onNext (also called Transitions) is exactly the same thing as Flow-wide Transitions except that the conditions are evaluated only after
onEnter have been executed.
Special cases: If no condition is defined, the default behavior is that the conversation ends. If there are conditions defined but none match, nothing happens, i.e., the current node stays active, and it will flow when a condition is matched. By default, the
onNextwill only be retried after
Destination: A Transition always have a target that we call a Destination. It can be:
- A different Node
- A different Flow
- The previous Flow (see Flow Stacks)
- Itself (Loop back on itself)
- The end of the conversation
A Flow-wide onNext instruction allow you to override node transitions when the condition is successful.
👓 Examples: Flow-wide onNext
- Authentication Gate: Re-route the user to the login flow if they are not authenticated
- Sentiment Analysis: Re-route the user to the human fallback node if the conversation is degrading
- Matching flow-wide intents such as "
Each conversation has a State associated with it. The state is created when the conversation session is started and is destroyed when the session is ended.
In the context of this tutorial, this means that a state is created just before the "entry" node is entered and just after the "over" node is executed.
Note: The state is global to the conversation, so if the conversation spans multiple flows, the state is shared for all the flows.
When the Dialog Engine is waiting for the input of an inactive user, after a while the session will Timeout. Timeout allows you to end the conversation gracefully, if need be. It can also be useful to do some processing before deleting the session. For instance, you could save the user contact information to an external database, or tell the user how to contact you, or tell simply inform the user his session has timed out.
You can use a Timeout Flow to handle your timeout logic. It works just like a regular flow. All you have to do is to add a Flow called
timeout.flow.json to your bot and specify a start node. The Dialog Engine will detect your Timeout Flow next time a user times out.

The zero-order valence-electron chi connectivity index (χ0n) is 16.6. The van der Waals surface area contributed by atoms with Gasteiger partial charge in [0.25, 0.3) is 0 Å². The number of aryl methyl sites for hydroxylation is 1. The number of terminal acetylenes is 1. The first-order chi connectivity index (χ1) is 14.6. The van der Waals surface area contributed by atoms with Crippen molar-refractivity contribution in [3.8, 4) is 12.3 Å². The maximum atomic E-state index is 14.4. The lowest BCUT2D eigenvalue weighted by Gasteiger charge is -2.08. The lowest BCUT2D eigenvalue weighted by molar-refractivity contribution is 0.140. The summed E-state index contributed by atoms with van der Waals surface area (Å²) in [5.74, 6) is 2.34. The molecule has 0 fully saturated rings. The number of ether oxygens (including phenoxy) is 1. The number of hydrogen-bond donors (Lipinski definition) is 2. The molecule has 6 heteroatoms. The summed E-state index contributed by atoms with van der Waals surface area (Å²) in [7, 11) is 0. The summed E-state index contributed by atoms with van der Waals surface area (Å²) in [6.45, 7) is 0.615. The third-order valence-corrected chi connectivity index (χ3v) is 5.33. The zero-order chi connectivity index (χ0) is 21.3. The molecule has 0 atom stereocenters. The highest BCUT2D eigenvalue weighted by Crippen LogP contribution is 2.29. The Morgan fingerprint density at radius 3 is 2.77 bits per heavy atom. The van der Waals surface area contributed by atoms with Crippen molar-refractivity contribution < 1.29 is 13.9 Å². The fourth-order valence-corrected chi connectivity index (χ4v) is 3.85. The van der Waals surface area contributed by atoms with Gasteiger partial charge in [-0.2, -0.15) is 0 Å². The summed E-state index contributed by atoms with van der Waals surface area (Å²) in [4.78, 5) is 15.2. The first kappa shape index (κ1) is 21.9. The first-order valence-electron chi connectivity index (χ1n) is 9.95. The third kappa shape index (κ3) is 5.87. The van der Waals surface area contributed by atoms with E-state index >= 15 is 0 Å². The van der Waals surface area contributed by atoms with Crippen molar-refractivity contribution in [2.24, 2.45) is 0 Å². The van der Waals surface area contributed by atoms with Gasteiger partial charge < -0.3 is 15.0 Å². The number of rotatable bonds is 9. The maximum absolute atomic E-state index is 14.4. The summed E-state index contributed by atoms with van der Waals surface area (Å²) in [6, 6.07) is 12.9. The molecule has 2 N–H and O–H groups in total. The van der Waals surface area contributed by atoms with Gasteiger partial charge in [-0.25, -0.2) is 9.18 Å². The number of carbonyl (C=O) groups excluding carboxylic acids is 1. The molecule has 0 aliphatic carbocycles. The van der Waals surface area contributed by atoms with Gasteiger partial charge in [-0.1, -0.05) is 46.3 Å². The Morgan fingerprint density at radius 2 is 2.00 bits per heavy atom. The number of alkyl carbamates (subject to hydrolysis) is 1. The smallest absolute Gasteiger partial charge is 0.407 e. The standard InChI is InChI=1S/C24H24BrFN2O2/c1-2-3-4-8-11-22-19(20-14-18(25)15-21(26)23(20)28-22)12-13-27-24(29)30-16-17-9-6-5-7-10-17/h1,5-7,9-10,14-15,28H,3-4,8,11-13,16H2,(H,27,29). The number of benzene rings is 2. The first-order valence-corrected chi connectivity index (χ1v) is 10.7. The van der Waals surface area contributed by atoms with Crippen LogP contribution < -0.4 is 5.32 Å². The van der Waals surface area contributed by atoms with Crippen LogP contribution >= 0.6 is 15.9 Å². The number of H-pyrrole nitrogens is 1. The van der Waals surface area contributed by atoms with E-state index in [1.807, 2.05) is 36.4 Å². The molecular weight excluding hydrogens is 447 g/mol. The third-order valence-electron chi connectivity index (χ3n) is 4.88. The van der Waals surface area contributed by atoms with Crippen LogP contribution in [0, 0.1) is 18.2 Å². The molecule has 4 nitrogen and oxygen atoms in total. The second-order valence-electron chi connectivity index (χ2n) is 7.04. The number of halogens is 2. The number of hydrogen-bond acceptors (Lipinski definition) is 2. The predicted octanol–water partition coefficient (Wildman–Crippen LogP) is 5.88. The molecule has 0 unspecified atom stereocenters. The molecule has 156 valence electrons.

Very similar to the Timeout Flow, the Timeout Node should be called
timeout and should belong to the current flow. You don't have to link it to any other node. The Dialog Engine will detect the node based on its name.
Another option that requires some coding is to add the property
timeoutNode to your
*.flow.json file and assign it to name of the node that should handle the timeout. It can be any node, it doesn't need to be called a particular way.
⚠ Important: Once the Dialog Engine has processed the timeout, it will delete the session.
- Script: A user defined Action that is used to run custom code.
- Output: An output Action that is used to make a bot output something.
To learn more on Actions, please refer to the Custom Code section.
After building a couple of flows/bots, you'll quickly notice that there are some common patterns that you find yourself implementing over and over. Skills come to the rescue.
Skills are higher-level abstractions on top of flows. In fact, skills are dynamic flow generators.
They can be seen as reusable components between multiple flows or even multiple bots.
Every skills must be exposed by a module. Modules can host any number of skills. All you need to do is install the required module and you will have access to its skills.
Skills are meant to be used by the Botpress Flows GUI. After installing a skill module, navigate to a flow in the Graphical Flows Editor, then locate the "Insert Skill" dropdown in the top toolbar:
After filling in the form, you'll be able to click anywhere in the flow to insert the skill to be consumed by the other nodes.
Skills are stored as flows under the
You can also visualize the generated skills from the GUI:
Once a skill node has been generated, you may click on that node and click "Edit" on the left panel to edit that node, which will update the generated flow automatically behind the scenes.